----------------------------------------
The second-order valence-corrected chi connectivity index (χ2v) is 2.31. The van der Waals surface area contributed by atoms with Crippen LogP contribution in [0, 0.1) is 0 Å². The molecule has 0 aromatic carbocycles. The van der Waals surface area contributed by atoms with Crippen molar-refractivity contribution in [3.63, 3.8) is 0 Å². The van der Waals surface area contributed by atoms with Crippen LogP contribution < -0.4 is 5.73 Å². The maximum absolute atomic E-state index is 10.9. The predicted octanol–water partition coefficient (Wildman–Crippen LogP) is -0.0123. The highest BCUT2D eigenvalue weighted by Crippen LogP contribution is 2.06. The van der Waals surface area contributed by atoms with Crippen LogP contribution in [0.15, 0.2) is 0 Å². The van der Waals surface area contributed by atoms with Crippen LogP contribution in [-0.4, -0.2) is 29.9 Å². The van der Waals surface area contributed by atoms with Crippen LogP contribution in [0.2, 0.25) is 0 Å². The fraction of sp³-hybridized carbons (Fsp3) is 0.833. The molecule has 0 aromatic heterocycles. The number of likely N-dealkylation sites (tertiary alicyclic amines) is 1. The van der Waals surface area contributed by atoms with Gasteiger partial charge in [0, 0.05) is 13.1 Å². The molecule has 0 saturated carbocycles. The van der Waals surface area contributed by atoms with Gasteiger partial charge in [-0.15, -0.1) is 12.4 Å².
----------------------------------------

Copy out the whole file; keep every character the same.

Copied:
The second-order valence-corrected chi connectivity index (χ2v) is 2.31. The van der Waals surface area contributed by atoms with Crippen LogP contribution in [0, 0.1) is 0 Å². The molecule has 0 aromatic carbocycles. The van der Waals surface area contributed by atoms with Crippen molar-refractivity contribution in [3.63, 3.8) is 0 Å². The van der Waals surface area contributed by atoms with Crippen LogP contribution < -0.4 is 5.73 Å². The maximum absolute atomic E-state index is 10.9. The predicted octanol–water partition coefficient (Wildman–Crippen LogP) is -0.0123. The highest BCUT2D eigenvalue weighted by Crippen LogP contribution is 2.06. The van der Waals surface area contributed by atoms with Crippen LogP contribution in [0.15, 0.2) is 0 Å². The van der Waals surface area contributed by atoms with Crippen LogP contribution in [-0.4, -0.2) is 29.9 Å². The van der Waals surface area contributed by atoms with Crippen LogP contribution in [0.2, 0.25) is 0 Å². The fraction of sp³-hybridized carbons (Fsp3) is 0.833. The molecule has 0 aromatic heterocycles. The number of likely N-dealkylation sites (tertiary alicyclic amines) is 1. The van der Waals surface area contributed by atoms with Gasteiger partial charge in [0, 0.05) is 13.1 Å². The molecule has 0 saturated carbocycles. The van der Waals surface area contributed by atoms with Gasteiger partial charge in [-0.15, -0.1) is 12.4 Å².